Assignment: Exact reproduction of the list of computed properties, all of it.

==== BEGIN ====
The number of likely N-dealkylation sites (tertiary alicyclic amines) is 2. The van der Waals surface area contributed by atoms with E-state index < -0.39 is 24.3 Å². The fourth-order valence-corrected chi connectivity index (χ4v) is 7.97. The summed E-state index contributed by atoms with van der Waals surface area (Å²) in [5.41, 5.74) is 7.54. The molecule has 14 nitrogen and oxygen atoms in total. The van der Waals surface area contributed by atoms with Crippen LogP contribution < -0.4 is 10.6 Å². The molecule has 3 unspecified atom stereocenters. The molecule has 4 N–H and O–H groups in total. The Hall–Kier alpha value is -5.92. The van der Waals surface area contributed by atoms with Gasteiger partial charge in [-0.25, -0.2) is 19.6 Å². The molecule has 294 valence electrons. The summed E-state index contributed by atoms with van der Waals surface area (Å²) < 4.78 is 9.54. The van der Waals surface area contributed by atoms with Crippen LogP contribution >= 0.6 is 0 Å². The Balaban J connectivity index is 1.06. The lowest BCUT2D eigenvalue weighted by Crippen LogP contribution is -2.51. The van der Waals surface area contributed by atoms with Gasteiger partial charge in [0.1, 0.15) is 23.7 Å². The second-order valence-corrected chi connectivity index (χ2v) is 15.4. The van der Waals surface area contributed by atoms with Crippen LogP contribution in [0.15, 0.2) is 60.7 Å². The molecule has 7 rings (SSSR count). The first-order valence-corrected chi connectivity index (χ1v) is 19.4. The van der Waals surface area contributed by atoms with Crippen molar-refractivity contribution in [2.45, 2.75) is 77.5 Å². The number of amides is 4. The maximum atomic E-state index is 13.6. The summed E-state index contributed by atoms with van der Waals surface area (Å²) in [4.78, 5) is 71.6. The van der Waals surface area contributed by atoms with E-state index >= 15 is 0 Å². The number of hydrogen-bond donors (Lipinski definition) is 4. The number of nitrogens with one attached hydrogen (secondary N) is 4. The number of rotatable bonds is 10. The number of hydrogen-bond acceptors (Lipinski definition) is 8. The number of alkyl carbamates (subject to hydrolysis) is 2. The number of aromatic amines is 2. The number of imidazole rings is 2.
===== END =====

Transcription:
The number of likely N-dealkylation sites (tertiary alicyclic amines) is 2. The van der Waals surface area contributed by atoms with E-state index < -0.39 is 24.3 Å². The fourth-order valence-corrected chi connectivity index (χ4v) is 7.97. The summed E-state index contributed by atoms with van der Waals surface area (Å²) in [5.41, 5.74) is 7.54. The molecule has 14 nitrogen and oxygen atoms in total. The van der Waals surface area contributed by atoms with Crippen LogP contribution < -0.4 is 10.6 Å². The molecule has 3 unspecified atom stereocenters. The molecule has 4 N–H and O–H groups in total. The Hall–Kier alpha value is -5.92. The van der Waals surface area contributed by atoms with Gasteiger partial charge in [-0.25, -0.2) is 19.6 Å². The molecule has 294 valence electrons. The summed E-state index contributed by atoms with van der Waals surface area (Å²) < 4.78 is 9.54. The van der Waals surface area contributed by atoms with Crippen LogP contribution >= 0.6 is 0 Å². The Balaban J connectivity index is 1.06. The lowest BCUT2D eigenvalue weighted by Crippen LogP contribution is -2.51. The van der Waals surface area contributed by atoms with Gasteiger partial charge in [0.1, 0.15) is 23.7 Å². The second-order valence-corrected chi connectivity index (χ2v) is 15.4. The van der Waals surface area contributed by atoms with Crippen LogP contribution in [0.15, 0.2) is 60.7 Å². The molecule has 7 rings (SSSR count). The first-order valence-corrected chi connectivity index (χ1v) is 19.4. The van der Waals surface area contributed by atoms with Crippen molar-refractivity contribution in [2.45, 2.75) is 77.5 Å². The number of amides is 4. The maximum atomic E-state index is 13.6. The summed E-state index contributed by atoms with van der Waals surface area (Å²) in [4.78, 5) is 71.6. The van der Waals surface area contributed by atoms with E-state index >= 15 is 0 Å². The number of hydrogen-bond donors (Lipinski definition) is 4. The number of nitrogens with one attached hydrogen (secondary N) is 4. The number of rotatable bonds is 10. The number of hydrogen-bond acceptors (Lipinski definition) is 8. The number of alkyl carbamates (subject to hydrolysis) is 2. The number of aromatic amines is 2. The number of imidazole rings is 2.